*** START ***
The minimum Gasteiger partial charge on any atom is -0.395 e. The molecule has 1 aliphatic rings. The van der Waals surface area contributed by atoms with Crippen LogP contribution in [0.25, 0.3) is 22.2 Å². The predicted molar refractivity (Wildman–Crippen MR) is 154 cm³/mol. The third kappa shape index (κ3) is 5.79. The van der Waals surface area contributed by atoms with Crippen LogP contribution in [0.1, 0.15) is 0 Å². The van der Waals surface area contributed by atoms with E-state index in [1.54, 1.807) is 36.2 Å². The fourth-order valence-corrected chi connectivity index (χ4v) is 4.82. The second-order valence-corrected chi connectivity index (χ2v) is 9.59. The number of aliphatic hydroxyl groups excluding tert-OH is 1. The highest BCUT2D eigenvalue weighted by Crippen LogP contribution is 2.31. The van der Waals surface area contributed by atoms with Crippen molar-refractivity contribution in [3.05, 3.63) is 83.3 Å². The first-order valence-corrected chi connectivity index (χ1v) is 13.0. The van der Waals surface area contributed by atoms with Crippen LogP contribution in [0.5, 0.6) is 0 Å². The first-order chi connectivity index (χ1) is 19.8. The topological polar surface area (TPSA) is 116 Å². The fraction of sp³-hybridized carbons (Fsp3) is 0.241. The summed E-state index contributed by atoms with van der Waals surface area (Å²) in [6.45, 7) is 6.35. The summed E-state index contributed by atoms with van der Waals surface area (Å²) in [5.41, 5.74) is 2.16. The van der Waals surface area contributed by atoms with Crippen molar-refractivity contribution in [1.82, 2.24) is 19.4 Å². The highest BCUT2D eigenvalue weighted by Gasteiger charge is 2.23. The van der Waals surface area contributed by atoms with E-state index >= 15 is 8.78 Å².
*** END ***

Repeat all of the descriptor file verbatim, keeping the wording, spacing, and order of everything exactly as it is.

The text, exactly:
The minimum Gasteiger partial charge on any atom is -0.395 e. The molecule has 1 aliphatic rings. The van der Waals surface area contributed by atoms with Crippen LogP contribution in [0.25, 0.3) is 22.2 Å². The predicted molar refractivity (Wildman–Crippen MR) is 154 cm³/mol. The third kappa shape index (κ3) is 5.79. The van der Waals surface area contributed by atoms with Crippen LogP contribution in [0.1, 0.15) is 0 Å². The van der Waals surface area contributed by atoms with E-state index in [1.54, 1.807) is 36.2 Å². The fourth-order valence-corrected chi connectivity index (χ4v) is 4.82. The second-order valence-corrected chi connectivity index (χ2v) is 9.59. The number of aliphatic hydroxyl groups excluding tert-OH is 1. The highest BCUT2D eigenvalue weighted by Crippen LogP contribution is 2.31. The van der Waals surface area contributed by atoms with Crippen molar-refractivity contribution in [3.05, 3.63) is 83.3 Å². The first-order valence-corrected chi connectivity index (χ1v) is 13.0. The van der Waals surface area contributed by atoms with Crippen LogP contribution in [0.5, 0.6) is 0 Å². The first-order chi connectivity index (χ1) is 19.8. The topological polar surface area (TPSA) is 116 Å². The fraction of sp³-hybridized carbons (Fsp3) is 0.241. The summed E-state index contributed by atoms with van der Waals surface area (Å²) in [6.45, 7) is 6.35. The summed E-state index contributed by atoms with van der Waals surface area (Å²) in [5.41, 5.74) is 2.16. The van der Waals surface area contributed by atoms with Crippen molar-refractivity contribution in [1.82, 2.24) is 19.4 Å². The highest BCUT2D eigenvalue weighted by Gasteiger charge is 2.23. The van der Waals surface area contributed by atoms with E-state index >= 15 is 8.78 Å².